Diabetes Awareness Month: Nathan’s Story

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Diabetes Awareness Month: Nathan’s Story

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Every year on November 10, Nathan Cauthren and his family go to a restaurant to celebrate the anniversary of the day he was diagnosed with Type 1 diabetes. They aren’t celebrating that Cauthren has Type 1 diabetes; they’re celebrating that he survived another year with Type 1 diabetes.

One day when he was 6 years old, the family went to Dave & Busters. Cauthren was dying of thirst, and drinking tons of water. He’d been losing weight. Since his mom used to babysit a child who was diabetic, she had a feeling her son needed to be checked out. Sure enough, his blood sugar was really high. Type 1 diabetes isn’t hereditary; he’s the only one in his family who has it. But his family is incredibly supportive, and even as a 6 year old, he remembers his mom trying to make things better by telling him that now he was just like Nick Jonas, who announced his own diagnosis in 2007.

It’s been quite a few years and as a sophomore, Cauthren earns straight As, and plays soccer. He has a combination insulin pump and glucose monitor device that he wears to monitor his levels. Every three days, the site of the pump has to be changed, so it moves from both sides of his back, his arms, and his legs.

Despite the insulin pump and the glucose monitor, Cauthren pricks his finger to test his blood between 8 and 12 times a day.

About five years ago, the Cauthren family started raising money to buy Nathan a diabetic alert dog. Because of how highly trained they are, alert dogs cost at least $6,000. The family raised about $2,000 and a complete stranger donated the remaining $4,000 because Cauthren reminded him of his own son.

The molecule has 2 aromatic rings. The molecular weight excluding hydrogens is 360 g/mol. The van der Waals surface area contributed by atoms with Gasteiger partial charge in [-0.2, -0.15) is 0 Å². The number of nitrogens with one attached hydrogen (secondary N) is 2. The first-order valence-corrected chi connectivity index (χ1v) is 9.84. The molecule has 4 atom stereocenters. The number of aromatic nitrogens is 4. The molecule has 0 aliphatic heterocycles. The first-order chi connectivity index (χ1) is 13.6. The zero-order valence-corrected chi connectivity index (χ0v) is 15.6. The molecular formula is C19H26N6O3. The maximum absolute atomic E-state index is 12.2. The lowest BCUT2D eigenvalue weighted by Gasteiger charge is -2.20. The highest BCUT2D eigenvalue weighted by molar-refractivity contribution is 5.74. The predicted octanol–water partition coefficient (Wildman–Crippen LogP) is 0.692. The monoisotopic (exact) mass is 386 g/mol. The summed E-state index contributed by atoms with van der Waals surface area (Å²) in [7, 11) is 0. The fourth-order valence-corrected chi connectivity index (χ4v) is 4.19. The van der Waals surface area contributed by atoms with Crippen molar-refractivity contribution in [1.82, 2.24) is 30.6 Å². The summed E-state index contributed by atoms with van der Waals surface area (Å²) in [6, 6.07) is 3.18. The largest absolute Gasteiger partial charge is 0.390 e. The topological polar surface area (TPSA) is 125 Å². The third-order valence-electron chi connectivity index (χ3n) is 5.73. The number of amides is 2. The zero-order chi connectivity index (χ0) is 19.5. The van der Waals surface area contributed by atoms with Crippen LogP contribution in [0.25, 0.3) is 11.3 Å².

Sandra, golden retriever, is trained to alert if Cauthren’s blood sugar is too high (which gives off a fruity gum scent) or too low (which gives off a nail polish remover scent). Her alerts are nudging, bowing, and circling. Often, Cauthren will feel fine after soccer practice, but Sandra lets him know that he needs to check his levels. When they first got her, Sandra would take the Wii numchuk controller in the middle of a game to let him know he needed to check his levels.

Cauthren and his family are very involved with JDRF; as a youth ambassador, Cauthren regularly makes appearances and helps with fundraisers to support research and awareness campaigns. Though he is quiet, he is a role model for other kids and welcomes the chance to help people understand Type 1 diabetes.


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